• Grace Robinson

My Body Is Broken But I Am Not

Updated: Jul 5

Self love is a hard thing to achieve, especially when there is something wrong with your body that drastically changes not only how you see yourself, but how others view you as well. I know how hard it is to love yourself fully when you are constantly in a fight with your own body- some days it might even seem impossible. I know how it feels to be viewed as broken and I know how it feels to believe it. Here is your daily reminder that your body may be broken but you are not.

Image Description: A picture of a field filled with green weeds and small pink wildflowers.

When someone sees you as broken, there is a very specific look in their eyes. That look is pity. In case it is not common sense, sick people do not want your pity- we want to be seen with compassion. There is a big difference. It's hard enough to see yourself in a positive way when your body is failing you let alone when people see you as broken.


Society tends to view the disabled community a certain way- helpless or burdens. And it is easy to feel that way yourself at times. Half of the public buildings out there aren't even handicap accessible (even though they claim to be). There has been so many times that I've needed to use a public restroom but couldn't because there wasn't one that fit my wheelchair (including so called "disabled stalls"). There has been times that I couldn't cross the street at a crosswalk because they didn't have a low curb. There has countless times that I couldn't enter a public place like the bank or starbucks because they didn't have a ramp at the entrance. Each time I've encountered a situation like that, I felt like I didn't matter. I felt less than human. I felt broken when in reality it is society that is broken.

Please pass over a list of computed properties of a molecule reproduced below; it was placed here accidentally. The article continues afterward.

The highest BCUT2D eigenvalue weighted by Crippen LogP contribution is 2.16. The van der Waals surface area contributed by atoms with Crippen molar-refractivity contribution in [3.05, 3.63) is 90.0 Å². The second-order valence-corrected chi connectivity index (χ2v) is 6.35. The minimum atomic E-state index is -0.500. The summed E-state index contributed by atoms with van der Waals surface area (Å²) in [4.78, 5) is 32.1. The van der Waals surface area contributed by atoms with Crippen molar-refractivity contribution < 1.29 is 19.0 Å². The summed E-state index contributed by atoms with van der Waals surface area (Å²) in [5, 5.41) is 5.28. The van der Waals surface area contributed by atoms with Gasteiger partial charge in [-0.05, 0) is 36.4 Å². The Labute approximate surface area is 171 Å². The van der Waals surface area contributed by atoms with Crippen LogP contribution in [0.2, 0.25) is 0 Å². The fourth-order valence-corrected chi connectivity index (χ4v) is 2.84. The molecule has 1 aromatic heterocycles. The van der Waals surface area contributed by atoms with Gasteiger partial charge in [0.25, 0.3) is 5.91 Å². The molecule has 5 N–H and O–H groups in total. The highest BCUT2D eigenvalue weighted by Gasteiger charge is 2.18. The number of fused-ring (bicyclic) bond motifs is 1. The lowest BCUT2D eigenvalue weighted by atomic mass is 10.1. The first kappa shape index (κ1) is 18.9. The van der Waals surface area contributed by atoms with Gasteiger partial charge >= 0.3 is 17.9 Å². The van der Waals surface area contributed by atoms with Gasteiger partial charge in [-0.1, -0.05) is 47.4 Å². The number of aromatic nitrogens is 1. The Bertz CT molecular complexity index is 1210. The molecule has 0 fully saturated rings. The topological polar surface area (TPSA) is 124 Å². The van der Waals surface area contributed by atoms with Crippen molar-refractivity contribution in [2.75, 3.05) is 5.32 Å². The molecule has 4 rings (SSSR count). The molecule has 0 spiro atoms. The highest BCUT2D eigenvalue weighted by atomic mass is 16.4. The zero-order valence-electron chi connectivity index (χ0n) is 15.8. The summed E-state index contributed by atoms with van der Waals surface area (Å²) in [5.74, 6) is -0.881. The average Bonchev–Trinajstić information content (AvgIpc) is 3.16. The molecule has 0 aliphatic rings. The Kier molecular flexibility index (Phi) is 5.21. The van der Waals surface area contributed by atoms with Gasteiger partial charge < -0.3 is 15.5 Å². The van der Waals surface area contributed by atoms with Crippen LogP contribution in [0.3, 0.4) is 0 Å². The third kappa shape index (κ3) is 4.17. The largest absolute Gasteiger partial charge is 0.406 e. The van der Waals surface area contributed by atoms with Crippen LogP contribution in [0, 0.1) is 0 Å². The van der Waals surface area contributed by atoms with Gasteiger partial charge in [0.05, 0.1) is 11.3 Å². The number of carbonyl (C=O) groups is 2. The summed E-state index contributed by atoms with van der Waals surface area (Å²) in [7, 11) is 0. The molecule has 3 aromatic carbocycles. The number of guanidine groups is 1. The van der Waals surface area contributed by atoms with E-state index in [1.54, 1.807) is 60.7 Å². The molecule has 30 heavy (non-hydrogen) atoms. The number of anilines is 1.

There has been dozens of times where people assume that I can only date someone who is sick as well. Friends try to set me up on dates with someone who uses a wheelchair because we "have so much in common" when in reality the only thing we have in common is the fact that we are disabled. What that says to me is that a healthy person can't love me because I'm sick- because I'm broken.


Of course truly loving myself seems impossible at times, especially when my body doesn't love me back, but overall, I've learned to love myself. I start each day off by reminding myself that I am not broken. I've said it so many times now that I've come to

believe it. And I thank my body for the things that it can do, even when its a struggle.


I don't know who needs to hear this, but you are not broken, even if your body is. It is how society views and treats the disabled community that is broken.

Grace & Mito

Grace Robinson

A Life Full of Grace & Mito

Chronic Illness Blogger

graceandmito@gmail.com

Pennsylvania, United States